Gender Identity Disorder

Gender Identity Disorder
Cindy Meston, Ph.D. & Penny Frohlich, Ph.D.

The DSM-IV describes gender identity disorder as a persistent and strong cross-gender identification and a persistent unease with ones sex. Gender identity disorder is not diagnosed if these symptoms co-occur with a physical intersex condition. As with the sexual disorders, a diagnosis is only made if the symptoms produce marked distress or impairment. According to the DSM-IV, gender identity disorder can occur in childhood, adolescence, and adulthood. Sexually mature individuals may be heterosexual, homosexual, bisexual, or may feel little sexual attraction to either men or women (American Psychiatric Association, 1994). Gender Identity Disorder is often confused with transvestism (cross-dressing) although the two are distinct.

When biological males and females feel a cross-gender identification, it is termed male-to female transsexualism (MF) and female-to-male transsexualism (FM), respectively. Prevalence estimates suggest that MF transsexualism is more common than FM transsexualism although a few studies have found a 1:1 ratio. Prevalence estimates range from 1:10,000 to 1:100,000 for MF and 1:30,000 to 1:400,000 for FM (Cohen-Kettenis & Gooren, 1999; Zucker & Green, 1992).

Studies examining the biological causes of gender identity disorder have typically examined the effects of prenatal hormones on prenatal brain development. During normal prenatal development, the presence of testosterone leads to the development of external male genitalia and to a male differentiated brain. It is hypothesized that for individuals with gender identity disorder, a discrepancy may exist between prenatal genital differentiation and brain differentiation such that the external genitals develop, for example, as male while the brain develops as female. The evidence to support this hypothesis is mixed. Genetic females exposed to high levels of testosterone in utero (e.g., congenital adrenal hyperplasia), rarely develop gender identity disorder. Similar prenatal exposure to antiandrogenic, androgenic, and estrogenic drugs rarely leads to gender identity disorder in either genetic females or males although some of these individuals display abnormal gender role behavior (Cohen-Kettenis & Gooren, 1999). The strongest evidence to suggest that abnormal prenatal brain differentiation may lead to gender identity disorder comes from a recent study examining hypothalamic brain nuclei in men with gender identity disorder. Zhou et al. (1995) found that the central subdivision of the bed nucleus of the stria terminalis (a region of the hypothalamus) was smaller in MF transsexuals compared to normal males but similar in size to normal females, a difference that was not accounted for by hormone therapy. Sadeghi and Fakhrai (2000) recently reported a case of 18-year old monozygotic female twins requesting gender reassignment surgery. The twins had a childhood history of cross-dressing. Unfortunately they were lost to follow up after the initial evaluation but this case suggests that gender identity disorder may have a genetic component.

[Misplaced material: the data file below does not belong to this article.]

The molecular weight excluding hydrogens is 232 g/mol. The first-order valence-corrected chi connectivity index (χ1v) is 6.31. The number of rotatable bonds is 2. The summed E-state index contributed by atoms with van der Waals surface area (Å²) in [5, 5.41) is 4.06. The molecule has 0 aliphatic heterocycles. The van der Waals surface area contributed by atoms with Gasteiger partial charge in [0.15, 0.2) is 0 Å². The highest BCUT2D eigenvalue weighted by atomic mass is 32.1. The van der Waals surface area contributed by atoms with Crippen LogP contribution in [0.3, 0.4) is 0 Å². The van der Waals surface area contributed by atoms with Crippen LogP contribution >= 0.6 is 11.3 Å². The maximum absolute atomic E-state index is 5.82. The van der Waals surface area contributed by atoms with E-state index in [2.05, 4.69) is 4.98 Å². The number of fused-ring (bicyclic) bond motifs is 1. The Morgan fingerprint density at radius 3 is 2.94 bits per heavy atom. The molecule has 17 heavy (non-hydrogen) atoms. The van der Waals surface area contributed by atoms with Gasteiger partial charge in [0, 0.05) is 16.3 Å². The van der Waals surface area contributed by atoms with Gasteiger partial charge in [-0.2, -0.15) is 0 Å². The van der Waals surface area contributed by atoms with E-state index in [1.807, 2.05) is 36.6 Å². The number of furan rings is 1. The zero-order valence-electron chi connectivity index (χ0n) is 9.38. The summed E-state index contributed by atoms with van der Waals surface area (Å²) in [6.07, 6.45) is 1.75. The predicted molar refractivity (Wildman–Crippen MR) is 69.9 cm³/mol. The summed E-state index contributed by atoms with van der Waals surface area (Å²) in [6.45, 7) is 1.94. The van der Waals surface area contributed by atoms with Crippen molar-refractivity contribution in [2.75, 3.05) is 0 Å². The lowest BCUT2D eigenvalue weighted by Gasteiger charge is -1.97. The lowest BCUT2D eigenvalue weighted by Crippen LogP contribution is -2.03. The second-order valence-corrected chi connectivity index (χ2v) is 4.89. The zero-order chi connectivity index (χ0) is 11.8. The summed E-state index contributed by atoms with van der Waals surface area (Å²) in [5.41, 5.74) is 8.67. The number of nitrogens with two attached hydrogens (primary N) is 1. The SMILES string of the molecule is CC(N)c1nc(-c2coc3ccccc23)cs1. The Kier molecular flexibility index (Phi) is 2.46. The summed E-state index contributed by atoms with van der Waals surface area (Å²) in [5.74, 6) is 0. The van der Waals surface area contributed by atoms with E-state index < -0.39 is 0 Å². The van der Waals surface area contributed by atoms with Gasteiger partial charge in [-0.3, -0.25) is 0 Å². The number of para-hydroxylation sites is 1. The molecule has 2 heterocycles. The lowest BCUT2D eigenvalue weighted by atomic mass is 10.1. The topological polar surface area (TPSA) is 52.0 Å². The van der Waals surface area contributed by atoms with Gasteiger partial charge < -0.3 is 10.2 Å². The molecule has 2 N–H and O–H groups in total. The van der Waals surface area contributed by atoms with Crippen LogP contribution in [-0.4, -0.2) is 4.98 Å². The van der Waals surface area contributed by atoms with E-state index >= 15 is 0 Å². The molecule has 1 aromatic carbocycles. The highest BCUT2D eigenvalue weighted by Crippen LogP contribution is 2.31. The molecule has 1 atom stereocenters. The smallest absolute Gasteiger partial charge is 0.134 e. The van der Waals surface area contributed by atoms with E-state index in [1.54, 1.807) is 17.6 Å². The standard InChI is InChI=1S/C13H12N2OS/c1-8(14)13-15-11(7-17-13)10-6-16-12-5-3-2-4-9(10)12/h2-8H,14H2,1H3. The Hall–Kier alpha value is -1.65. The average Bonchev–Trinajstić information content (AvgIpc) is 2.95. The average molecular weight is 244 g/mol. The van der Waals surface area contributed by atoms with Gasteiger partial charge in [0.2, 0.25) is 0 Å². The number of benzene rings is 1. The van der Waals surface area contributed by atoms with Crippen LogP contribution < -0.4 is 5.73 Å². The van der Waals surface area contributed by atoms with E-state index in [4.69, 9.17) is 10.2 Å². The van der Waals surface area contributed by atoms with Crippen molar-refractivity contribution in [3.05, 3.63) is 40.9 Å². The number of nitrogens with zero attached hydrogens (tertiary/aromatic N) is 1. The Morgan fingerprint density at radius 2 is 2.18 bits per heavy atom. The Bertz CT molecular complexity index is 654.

Recent studies indicate that, compared to controls, MF transsexuals have more older brothers (but not more older sisters) and a later birth order (Blanchard et al., 1995; Zucker et al., 1997). Conversely, FM transsexuals are more likely to have several younger sisters but not brothers compared to controls (Zucker et al., 1998). The histocompatibility-Y antigen (H-Y antigen), which is responsible for the development of the male testes and brain differentiation, may be implicated in this process for males. With progressive male births, mothers may become immunized to the H-Y antigen, leading to increased production of H-Y antibodies, and a disruption in normal brain differentiation (Blanchard et al., 1998).